A few years ago, like 10, I had eye surgery. I’d worn glasses since I was about 12 and I was d o n e with it. My husband somehow came up with the money and we drove to Nashville to get a laser blasted into my eyes.
I still remember the day. I went in and told the technicians that I was going to be a screamer. They had better prepare the ropes, chains, straight-jackets or whatever they had, to hold me down. I told them I really, really want to do the surgery, but I was completely terrified. They didn’t believe me.
Apparently, the fact that I had given birth to six children made them think I was sporting “The Rock” as my middle name. Not so. Giving birth is not really much of a choice. You may ‘choose’ to get pregnant, but when it comes to giving birth….that stuff happens all on it’s own. There is no way any sane woman would ‘choose’ to have her body ripped in half while a screaming alien spawn crawls out. No, I did not choose that, it just happened. (I love my kids more than life)
“Choosing” to go to a place that will prop my eye lid open with dull toothpicks, fill my actual EyeBall with hardening fluid, and then shine the Light of God directly into my cerebral cortex…is way more scary that surviving child birth.
They laughed at me. Then they gave me Valium. I liked the Valium. I was fully aware of everything going on. My brain was screaming things like, “What the hell??!!! Stop it!! You are going to make me blind!!” But my body was saying, “like…whatever dude. It’s cool. Feathers are soft…” I survived just fine.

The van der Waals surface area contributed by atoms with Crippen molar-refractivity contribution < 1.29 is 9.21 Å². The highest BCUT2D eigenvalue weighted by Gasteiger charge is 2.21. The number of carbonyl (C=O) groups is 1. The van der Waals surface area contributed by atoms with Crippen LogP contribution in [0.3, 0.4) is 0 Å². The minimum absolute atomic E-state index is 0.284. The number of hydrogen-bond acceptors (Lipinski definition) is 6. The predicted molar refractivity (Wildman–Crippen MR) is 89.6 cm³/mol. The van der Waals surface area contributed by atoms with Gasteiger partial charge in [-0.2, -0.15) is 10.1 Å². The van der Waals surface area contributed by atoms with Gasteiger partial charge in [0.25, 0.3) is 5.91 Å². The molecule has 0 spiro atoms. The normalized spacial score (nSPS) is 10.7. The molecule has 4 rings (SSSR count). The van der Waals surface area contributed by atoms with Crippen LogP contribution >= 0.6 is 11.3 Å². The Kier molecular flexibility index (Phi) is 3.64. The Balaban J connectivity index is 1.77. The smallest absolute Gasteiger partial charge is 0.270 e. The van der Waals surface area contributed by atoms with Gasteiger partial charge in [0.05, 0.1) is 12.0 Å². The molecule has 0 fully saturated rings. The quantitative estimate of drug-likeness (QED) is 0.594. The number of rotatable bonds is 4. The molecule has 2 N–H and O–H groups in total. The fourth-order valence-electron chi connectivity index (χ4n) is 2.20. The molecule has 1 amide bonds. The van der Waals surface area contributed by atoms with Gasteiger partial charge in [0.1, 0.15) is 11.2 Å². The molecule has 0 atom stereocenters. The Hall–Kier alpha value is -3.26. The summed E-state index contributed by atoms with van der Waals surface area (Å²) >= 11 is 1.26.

After the surgery, my eyes were super sensitive to the light. I became known as the coolest driver in town as I wore my sunglasses at night. (Thanks for the theme song Cory) It was worth the few pains to be able to read signs more than six inches away from my face. I could finally see.
I recently (today) took a drive up to the mountains for a much needed brain break (aka writers conference). I love being out in the mountains and roughing it in our shiny mansion of a cabin. “Complete with five bedrooms, Jacuzzi bathtubs, and a gourmet kitchen.” The mountain air brings out the creativity that has been stuffed into the back pocket of my brain for too long. It also frees my thoughts to become even more sarcastic, which helps me fit into the younger crowd (so I tell myself….).
My eye doctor has told me I’m ‘reaching that age’ where I need to wear reading glasses. I told him to stuff it and reminded him he is only five years younger, but I have more hair. That being said, I wonder if maybe he meant ‘driving glasses’. As I drove up the mountain in the waning twilight, I almost hit a cow in the road. Yes, a cow. I’m not really sure what a cow was doing on the side of the highway at the almost-top-of-a-mountain, but it was there. Maybe the grass is even greener on the other side of a mountain. Maybe it fell out of the back of a Prius. Maybe it got lost on the way home from a hot date with a Bull from the other side of the tracks. Whatever the reason, there was a big red cow in the road. I didn’t hit it, thankfully. I also didn’t hit the two deer that decided it would be cool to eat the grass growing out of the cracks in the asphalt IN the street.
As I careened around the treacherous curves in the road, I decided there was only one way to make it to the cabin alive. I had to ignore all those signs that said ‘stay to right unless to pass.’ I mean, who makes those signs? Is it the cows or deer? Are they trying to have a meeting? I felt like I was stepping into the follow up book to Animal Farm. The animals are out to get us and they are starting with the roads.
I’ll tell you one thing, it kept me awake. I can fall asleep doing anything, especially driving. But seeing a 6-1/2 foot tall deer standing in the road, staring me down…my eyes stayed open.
Thanks deer, Cause I said so.
Photo credit: npr.tumblr.com